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MySQL Founders Reunite To Support Open-Source MariaDB

MySQL Founders Reunite To Support Open-Source MariaDB
By Barry Levine

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Fans of MySQL have expressed alarm at the direction that Oracle is taking the venerable database. Last fall, three extensions for MySQL were released by Oracle, but only for the enterprise version and not for the free, open-source edition. SkySQL said it would support both MySQL and MariaDB, and that MariaDB would always remain open source.
 


The MySQL band is getting together again. The founders of the popular open-source MySQL database program are being reunited professionally with the merger of the SkySQL Corp. AB and Monty Program AB companies, and the new company is committed to strengthening the open-source MariaDB database.

Terms of the deal were not made public.

Monty Widenius, MySQL co-creator and head of Monty Program AB, and David Axmark, MySQL co-creator and a member of the SkySQL board, will be working together in the new entity, which will be called SkySQL and will be dedicated to MariaDB. The open-source community will be represented through the MariaDB Foundation. A key reason behind the merger was concern that the current MySQL software is becoming less and less an open-source project.

MySQL Under Oracle

MySQL, the most popular database in use, had been owned by MySQL AB of Helsinki. In 2008, MySQL AB was sold to Sun Microsystems for $1 billion, which is one of the largest pricetags ever for a technology acquisition in Europe. In 2010, Oracle bought Sun. In fact, many observers saw MySQL -- a free alternative to Oracle's cash cow -- as one of the key reasons that Oracle had its sights on Sun.

Also in 2010, about two dozen former MySQL employees created SkySQL, which was an effort to keep alive the MySQL spirit. Widenius created the MariaDB database from some of MySQL's open source code and founded Monty Program AB, which owned MariaDB.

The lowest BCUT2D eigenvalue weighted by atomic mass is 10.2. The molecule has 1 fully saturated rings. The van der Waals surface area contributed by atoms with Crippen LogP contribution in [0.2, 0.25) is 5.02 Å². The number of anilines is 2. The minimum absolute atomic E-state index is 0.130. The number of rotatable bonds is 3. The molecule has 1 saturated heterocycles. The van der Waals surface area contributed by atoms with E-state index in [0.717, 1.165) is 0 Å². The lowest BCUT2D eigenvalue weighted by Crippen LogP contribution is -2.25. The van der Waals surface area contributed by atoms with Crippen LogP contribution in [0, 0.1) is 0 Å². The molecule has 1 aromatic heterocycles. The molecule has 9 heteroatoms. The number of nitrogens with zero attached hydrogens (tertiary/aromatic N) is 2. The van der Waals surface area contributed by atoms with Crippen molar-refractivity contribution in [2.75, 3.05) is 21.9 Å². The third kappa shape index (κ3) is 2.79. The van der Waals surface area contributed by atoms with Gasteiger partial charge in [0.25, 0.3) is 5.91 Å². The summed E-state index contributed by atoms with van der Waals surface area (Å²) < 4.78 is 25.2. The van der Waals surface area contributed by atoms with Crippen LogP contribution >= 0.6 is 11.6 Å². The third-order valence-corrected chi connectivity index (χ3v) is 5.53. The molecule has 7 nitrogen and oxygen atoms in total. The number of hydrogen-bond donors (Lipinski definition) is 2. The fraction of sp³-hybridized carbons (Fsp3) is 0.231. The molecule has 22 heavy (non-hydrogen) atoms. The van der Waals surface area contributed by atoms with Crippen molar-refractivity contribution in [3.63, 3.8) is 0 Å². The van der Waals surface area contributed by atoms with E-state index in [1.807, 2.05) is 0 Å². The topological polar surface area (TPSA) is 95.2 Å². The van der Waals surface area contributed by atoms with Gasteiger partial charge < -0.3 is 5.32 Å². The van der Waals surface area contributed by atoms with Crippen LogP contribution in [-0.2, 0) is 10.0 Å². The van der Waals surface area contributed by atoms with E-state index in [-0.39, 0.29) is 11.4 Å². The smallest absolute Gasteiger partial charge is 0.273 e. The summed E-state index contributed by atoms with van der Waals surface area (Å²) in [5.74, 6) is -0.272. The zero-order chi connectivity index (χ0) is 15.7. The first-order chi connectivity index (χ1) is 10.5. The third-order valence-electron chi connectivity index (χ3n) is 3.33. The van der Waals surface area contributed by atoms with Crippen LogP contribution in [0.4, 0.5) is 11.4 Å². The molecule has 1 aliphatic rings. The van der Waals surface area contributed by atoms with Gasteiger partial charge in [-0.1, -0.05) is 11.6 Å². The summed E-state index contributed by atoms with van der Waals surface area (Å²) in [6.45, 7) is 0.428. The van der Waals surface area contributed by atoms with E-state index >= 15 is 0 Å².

SkySQL will support both MySQL and MariaDB, and the new company's founders say that MariaDB will always remain open source. In a statement accompanying the merger announcement, SkySQL CEO Patrik Sallner said the company was "committed to develop MariaDB into the most versatile open-source database."

Fans of MySQL have expressed alarm at the direction that Oracle is taking the venerable database. Last fall, three extensions for MySQL were released by Oracle, but only for the enterprise version and not for the free, open-source edition, and there are reports that Oracle has declined to release results of some MySQL testing.

Wikipedia, Linux Distros

MariaDB is already off to a promising start. Last week, for instance, Wikipedia announced that it had completed migration to MariaDB 5.5. for the English and German Wikipedias, a major endorsement of the software. For the past several years, the open online encyclopedia had been using a Facebook fork of MySQL 5.1.

In a posting on the blog of the Wikimedia Foundation, which operates Wikipedia, Wikimedia site architect Asher Feldman wrote on Monday that, "as supporters of the free culture movement, the Wikimedia Foundation strongly prefers free software projects," including a preference "for projects without bifurcated code bases between differently licensed free and enterprise editions" -- an obvious reference to MySQL under Oracle.

In addition, two major Linux distros, Fedora and openSUSE, have announced they're moving to MariaDB.

MariaDB gets its name from the first name of Widenius' younger daughter. In MySQL, "My" is the name of his older daughter. SQL stands for Structured Query Language.
 

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